A lot can happen on the road.. pad in time on travel days to reduce stress.

A lot can happen on the road.. pad in time on travel days to reduce stress.

Traveling adds a new kink to your work life too – there are variables in connectivity, distractions, road hazards and even power availability. There is nothing more stressful than having a video presentation, remote conference or big project delivery scheduled right after you arrive to a new location.

What if you hit traffic on the way? What if you get distracted with amazing scenery? What if you get a flat tire? What if the campground loses your reservation?

Oh, and don’t forget those time zone changes you’re likely to encounter often and your calendar program is likely to get confused on.

And gasp… what if there’s not enough workable internet when you arrive?

Solution: Whenever possible, plan your arrival for at least the day before any scheduled online events or big delivery dates. Test out the connectivity, and have time to come up with a back-up plan if needed – which could range from finding a coffee shop with WiFi to moving locations. Sometimes, work will just have to trump a new adventure – if you know you’ll need ample power for your computer and equipment to get a project done, it may not be the most ideal time to be embarking on your first boondocking in the wild adventure. For the time zones, when we mark an appointment, we always put the time & time zone in the description – to reduce the chance of our calendar program getting confused.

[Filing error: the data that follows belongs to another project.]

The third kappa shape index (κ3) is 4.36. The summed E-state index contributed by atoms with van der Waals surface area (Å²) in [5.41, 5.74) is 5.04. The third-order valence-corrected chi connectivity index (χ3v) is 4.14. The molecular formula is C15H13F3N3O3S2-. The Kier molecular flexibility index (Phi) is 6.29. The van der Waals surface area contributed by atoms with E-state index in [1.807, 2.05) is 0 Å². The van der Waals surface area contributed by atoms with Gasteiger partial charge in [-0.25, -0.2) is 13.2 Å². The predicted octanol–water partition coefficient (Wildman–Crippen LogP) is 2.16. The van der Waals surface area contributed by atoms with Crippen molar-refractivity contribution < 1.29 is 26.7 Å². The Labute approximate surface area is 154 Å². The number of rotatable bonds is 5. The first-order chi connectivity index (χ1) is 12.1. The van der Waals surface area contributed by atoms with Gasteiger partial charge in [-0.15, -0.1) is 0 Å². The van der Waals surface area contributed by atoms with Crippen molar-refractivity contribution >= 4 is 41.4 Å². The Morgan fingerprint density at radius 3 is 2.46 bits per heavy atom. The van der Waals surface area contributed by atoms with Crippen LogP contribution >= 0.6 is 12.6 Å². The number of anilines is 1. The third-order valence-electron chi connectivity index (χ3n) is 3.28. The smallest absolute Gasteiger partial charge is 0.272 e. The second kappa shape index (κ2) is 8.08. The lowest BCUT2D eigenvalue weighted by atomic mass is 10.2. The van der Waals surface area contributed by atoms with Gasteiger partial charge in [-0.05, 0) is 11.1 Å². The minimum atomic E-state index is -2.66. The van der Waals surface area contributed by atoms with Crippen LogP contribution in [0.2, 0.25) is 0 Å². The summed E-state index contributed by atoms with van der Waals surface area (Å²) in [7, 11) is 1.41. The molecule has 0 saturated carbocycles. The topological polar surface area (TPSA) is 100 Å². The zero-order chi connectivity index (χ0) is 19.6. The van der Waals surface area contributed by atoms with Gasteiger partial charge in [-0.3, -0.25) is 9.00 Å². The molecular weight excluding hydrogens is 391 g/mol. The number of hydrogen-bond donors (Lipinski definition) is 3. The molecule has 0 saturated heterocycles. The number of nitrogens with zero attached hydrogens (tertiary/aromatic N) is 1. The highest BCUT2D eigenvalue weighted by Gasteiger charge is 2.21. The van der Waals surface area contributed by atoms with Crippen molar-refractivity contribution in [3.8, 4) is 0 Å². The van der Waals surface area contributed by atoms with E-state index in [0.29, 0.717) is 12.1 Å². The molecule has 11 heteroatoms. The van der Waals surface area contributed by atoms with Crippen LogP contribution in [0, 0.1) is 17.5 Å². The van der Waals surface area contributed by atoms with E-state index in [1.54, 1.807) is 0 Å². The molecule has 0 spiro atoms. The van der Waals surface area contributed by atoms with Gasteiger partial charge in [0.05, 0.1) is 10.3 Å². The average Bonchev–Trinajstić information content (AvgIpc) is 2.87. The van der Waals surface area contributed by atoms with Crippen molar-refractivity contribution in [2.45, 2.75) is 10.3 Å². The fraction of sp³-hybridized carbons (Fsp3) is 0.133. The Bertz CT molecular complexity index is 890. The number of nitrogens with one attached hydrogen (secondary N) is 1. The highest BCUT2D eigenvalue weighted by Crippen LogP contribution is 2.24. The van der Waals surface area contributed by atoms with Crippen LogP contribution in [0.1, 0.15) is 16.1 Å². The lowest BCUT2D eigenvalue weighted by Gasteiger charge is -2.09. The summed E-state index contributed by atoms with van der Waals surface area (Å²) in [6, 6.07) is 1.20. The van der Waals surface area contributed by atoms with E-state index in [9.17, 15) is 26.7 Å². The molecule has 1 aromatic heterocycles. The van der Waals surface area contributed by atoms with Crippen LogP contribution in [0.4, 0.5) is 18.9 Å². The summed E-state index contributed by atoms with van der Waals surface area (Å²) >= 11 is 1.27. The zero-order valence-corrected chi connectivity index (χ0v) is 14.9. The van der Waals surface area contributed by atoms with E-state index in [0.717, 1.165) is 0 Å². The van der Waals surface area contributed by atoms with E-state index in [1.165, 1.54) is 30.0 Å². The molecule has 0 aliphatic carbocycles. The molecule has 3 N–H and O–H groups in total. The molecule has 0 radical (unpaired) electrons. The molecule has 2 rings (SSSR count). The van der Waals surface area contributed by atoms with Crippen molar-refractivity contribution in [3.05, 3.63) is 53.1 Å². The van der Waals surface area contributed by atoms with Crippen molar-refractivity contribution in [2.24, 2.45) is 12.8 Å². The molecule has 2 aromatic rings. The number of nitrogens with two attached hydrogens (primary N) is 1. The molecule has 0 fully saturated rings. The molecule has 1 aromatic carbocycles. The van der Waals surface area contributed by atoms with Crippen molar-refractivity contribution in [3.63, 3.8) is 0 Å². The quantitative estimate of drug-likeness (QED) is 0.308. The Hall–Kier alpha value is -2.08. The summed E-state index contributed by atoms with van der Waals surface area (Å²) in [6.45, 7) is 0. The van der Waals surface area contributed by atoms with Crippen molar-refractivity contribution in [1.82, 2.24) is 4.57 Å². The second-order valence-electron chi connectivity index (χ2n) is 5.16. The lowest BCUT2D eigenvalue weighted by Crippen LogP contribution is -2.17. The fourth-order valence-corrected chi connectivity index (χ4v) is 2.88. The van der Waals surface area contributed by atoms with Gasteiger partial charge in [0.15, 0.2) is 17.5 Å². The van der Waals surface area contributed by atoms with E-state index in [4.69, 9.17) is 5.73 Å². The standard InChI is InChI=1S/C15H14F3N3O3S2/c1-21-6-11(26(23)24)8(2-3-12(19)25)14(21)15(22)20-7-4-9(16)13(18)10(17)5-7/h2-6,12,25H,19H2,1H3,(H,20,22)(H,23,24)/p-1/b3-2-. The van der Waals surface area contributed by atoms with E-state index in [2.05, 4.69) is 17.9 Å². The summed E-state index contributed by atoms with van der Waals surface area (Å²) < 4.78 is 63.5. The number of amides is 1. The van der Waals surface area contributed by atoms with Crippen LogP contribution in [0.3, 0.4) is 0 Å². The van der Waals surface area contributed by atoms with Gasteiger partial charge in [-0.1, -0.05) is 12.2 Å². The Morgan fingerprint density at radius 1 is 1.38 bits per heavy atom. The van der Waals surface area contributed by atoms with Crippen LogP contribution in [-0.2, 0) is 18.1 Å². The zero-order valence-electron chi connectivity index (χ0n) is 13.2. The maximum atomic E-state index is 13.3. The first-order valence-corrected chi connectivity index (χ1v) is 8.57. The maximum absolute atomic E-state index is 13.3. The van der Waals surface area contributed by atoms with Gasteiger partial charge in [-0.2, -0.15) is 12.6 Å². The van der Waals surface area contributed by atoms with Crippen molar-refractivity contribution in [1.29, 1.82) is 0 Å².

Set Expectations

Our friends and family know - when we're visiting, we're temporary neighbors - not visitors on vacation.

Our friends and family know – when we’re visiting, we’re temporary neighbors – not tourists on vacation.

When you announce to your friends and family that you’re hitting the road and will be in their area, the invitations come flying. Most folks don’t have a concept of interacting with a visiting working nomad – they’re used to people visiting when they’re on vacation. But you’re not on vacation, you’re actually a temporary neighbor.

If you’re meeting up with other fellow RVers in your travels, you may find some are retired or are on breaks from work. It can be extra tempting to join them in exploring the area or indulging in daily happy hours that all cut into your productivity.